City of Calgary shares ghost stories of Historic City Hall

Oct 30 2019, 12:34 pm

While it has long been known that Calgary’s Deane House may be home to some restless spectres, there is another spot in Calgary that has reported some ghostly sightings: Historic City Hall.

The City of Calgary issued a release on October 29 detailing the multiple ghostly encounters had within the old building’s walls, stating that two ghosts, a man and a woman, are known to haunt the hallowed halls.

“They know something, that’s for sure,” an anonymous contract employee is cited as saying in the city release.

Sightings of the ghosts were even immortalized in Barbara Smith’s Ghost Stories of Alberta back in 1993, with city communications official Don Morberg explaining some of the theories behind the unusual sightings in the book.

“The man may be a former prisoner who died years ago in the police lockup,” Morberg said.

“She’s seen on the old stairs,” he explained of the female ghost.

“We have no record of any female dying in the building. I’ve heard that she might be a former alderman’s wife or perhaps a madam who had been locked up in the basement cells at one time.”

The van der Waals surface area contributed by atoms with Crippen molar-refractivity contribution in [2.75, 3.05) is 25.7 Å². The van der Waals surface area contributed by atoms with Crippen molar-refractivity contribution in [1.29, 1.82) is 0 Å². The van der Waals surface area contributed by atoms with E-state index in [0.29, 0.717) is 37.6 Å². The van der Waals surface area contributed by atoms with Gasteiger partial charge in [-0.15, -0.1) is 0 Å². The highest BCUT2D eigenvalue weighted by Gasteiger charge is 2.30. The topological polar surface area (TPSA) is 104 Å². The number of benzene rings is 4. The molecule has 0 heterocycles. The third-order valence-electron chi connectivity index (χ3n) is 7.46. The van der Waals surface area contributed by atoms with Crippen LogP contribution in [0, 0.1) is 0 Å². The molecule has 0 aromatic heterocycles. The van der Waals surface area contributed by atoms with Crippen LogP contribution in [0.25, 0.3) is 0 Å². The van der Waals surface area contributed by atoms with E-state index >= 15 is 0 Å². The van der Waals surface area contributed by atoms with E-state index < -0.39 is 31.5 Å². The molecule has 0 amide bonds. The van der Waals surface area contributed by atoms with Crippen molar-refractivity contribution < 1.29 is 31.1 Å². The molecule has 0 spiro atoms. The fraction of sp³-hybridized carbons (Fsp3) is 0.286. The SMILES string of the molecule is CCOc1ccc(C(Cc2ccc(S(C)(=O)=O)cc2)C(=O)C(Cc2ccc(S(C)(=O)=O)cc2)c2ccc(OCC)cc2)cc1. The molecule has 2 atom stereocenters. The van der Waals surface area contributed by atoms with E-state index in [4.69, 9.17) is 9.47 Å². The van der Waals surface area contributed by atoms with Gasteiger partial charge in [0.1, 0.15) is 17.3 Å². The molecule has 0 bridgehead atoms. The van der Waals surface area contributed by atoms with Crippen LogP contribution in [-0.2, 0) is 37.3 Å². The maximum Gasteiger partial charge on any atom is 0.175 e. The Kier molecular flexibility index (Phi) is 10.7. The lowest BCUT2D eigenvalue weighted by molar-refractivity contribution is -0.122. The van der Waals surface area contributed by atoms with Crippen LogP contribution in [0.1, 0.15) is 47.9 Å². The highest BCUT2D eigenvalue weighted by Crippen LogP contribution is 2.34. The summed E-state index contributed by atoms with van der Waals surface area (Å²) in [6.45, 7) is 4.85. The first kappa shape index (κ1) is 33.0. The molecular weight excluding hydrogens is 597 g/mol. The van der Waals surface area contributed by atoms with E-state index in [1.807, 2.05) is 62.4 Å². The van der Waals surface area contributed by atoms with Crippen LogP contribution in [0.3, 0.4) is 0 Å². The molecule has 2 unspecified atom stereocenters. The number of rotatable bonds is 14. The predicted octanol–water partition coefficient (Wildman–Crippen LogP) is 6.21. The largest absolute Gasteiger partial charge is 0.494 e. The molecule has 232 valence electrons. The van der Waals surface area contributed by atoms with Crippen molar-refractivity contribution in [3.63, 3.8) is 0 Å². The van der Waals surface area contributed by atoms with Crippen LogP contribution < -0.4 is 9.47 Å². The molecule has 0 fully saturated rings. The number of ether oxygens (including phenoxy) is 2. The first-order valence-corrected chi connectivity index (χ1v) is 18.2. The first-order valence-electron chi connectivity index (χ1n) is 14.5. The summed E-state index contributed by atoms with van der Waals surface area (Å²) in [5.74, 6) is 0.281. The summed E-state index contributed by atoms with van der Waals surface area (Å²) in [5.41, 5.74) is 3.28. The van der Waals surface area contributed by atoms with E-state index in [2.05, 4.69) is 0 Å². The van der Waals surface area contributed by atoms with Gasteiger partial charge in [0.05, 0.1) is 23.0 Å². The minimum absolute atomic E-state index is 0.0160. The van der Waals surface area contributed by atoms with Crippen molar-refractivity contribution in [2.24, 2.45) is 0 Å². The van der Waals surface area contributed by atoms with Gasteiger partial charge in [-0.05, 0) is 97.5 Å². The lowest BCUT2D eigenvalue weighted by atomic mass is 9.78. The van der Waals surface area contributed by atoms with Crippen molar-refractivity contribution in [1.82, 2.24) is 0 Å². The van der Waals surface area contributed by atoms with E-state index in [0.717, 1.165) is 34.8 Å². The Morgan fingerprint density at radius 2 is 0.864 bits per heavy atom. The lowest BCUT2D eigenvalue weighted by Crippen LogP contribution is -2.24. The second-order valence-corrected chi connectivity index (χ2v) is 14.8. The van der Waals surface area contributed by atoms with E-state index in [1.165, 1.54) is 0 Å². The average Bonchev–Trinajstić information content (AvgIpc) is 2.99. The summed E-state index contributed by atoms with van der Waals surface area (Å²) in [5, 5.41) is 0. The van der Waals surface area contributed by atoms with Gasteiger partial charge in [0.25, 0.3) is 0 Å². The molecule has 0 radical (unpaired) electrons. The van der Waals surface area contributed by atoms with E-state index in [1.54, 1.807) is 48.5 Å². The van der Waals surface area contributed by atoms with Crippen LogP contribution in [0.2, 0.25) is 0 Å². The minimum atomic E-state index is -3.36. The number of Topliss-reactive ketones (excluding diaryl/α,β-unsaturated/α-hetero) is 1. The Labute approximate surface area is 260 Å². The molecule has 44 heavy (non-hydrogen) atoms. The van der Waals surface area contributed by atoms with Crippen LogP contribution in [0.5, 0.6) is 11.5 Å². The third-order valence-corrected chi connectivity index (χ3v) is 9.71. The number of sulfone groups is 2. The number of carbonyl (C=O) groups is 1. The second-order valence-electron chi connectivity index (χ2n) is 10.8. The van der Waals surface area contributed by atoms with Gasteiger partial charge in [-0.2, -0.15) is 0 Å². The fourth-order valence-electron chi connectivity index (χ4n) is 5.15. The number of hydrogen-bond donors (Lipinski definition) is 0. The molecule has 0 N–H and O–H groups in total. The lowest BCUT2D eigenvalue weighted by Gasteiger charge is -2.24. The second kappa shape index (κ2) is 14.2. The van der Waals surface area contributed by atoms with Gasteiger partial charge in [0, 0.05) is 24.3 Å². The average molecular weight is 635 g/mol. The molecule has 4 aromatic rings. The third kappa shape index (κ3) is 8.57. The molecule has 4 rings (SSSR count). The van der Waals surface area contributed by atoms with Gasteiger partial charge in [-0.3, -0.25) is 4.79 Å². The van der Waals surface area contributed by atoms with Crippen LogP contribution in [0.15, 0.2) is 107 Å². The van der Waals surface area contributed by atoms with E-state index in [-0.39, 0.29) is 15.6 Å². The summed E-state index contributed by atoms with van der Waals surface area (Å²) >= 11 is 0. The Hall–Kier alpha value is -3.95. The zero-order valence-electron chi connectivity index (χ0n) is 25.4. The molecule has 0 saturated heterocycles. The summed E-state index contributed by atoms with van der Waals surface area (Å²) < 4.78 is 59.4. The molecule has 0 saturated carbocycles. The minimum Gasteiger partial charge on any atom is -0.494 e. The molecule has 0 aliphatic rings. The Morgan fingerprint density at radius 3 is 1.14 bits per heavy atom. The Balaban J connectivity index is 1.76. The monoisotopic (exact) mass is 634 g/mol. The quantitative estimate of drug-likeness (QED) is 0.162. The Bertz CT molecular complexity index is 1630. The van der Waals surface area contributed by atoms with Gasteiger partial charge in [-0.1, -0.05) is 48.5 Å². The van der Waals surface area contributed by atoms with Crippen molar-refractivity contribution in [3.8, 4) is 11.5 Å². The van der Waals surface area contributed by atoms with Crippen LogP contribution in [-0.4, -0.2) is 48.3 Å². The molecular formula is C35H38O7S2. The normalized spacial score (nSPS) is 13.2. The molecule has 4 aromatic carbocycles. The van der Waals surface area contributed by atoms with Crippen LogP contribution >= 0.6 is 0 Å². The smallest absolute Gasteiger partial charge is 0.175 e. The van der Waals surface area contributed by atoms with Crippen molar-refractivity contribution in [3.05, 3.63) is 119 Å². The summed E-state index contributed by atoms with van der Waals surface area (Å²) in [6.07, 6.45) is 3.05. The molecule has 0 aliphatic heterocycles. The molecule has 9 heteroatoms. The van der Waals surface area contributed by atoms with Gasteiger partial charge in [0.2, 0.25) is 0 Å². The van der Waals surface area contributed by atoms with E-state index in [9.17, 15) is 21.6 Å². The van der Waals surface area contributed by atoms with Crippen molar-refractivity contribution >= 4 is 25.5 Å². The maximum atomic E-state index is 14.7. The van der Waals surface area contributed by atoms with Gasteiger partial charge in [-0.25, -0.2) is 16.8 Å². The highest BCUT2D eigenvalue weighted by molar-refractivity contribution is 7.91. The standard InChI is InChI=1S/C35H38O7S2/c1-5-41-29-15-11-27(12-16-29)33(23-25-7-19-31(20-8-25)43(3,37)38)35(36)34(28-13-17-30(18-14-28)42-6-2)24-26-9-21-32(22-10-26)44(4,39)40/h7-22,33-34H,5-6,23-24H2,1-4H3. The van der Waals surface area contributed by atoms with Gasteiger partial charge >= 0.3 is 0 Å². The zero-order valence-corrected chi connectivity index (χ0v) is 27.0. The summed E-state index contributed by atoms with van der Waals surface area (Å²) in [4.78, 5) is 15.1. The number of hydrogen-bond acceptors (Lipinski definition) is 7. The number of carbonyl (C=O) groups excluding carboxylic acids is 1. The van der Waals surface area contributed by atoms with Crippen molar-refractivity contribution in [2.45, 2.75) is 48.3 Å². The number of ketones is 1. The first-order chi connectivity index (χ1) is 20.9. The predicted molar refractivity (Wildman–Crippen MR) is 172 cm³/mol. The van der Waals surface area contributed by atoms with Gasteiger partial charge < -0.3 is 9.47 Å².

The release also noted that Historic City Hall had actually doubled as a police station and city jail between 1911 and 1914, during which time two men had died in their cells.

The city cites the Albertan as stating that the first prisoner to enter the cells in 1911 was a woman named Kathleen “Kitty” Quinn, though rival newspaper Calgary News Telegram had reported that the first prisoner was actually someone named Charles Munro.

When it comes to the actual identity of the alleged ghost, the city has a few guesses:

“There is no shortage of personalities whose energy and memory might permeate the very sandstones that make up Historic City Hall’s form,” the release states.

“Could the man be Rudolph Engle (circa 1876–1912), who installed Historic City Hall’s clock in 1910 and died in a hunting accident in 1912? Could the woman be Acting City Clerk Amelia Adcock, the City’s first female manager, who died relatively young in 1922?”

As these things go, there’s no true knowing the mystery behind the ghostly figures — until you catch a glimpse of one yourself!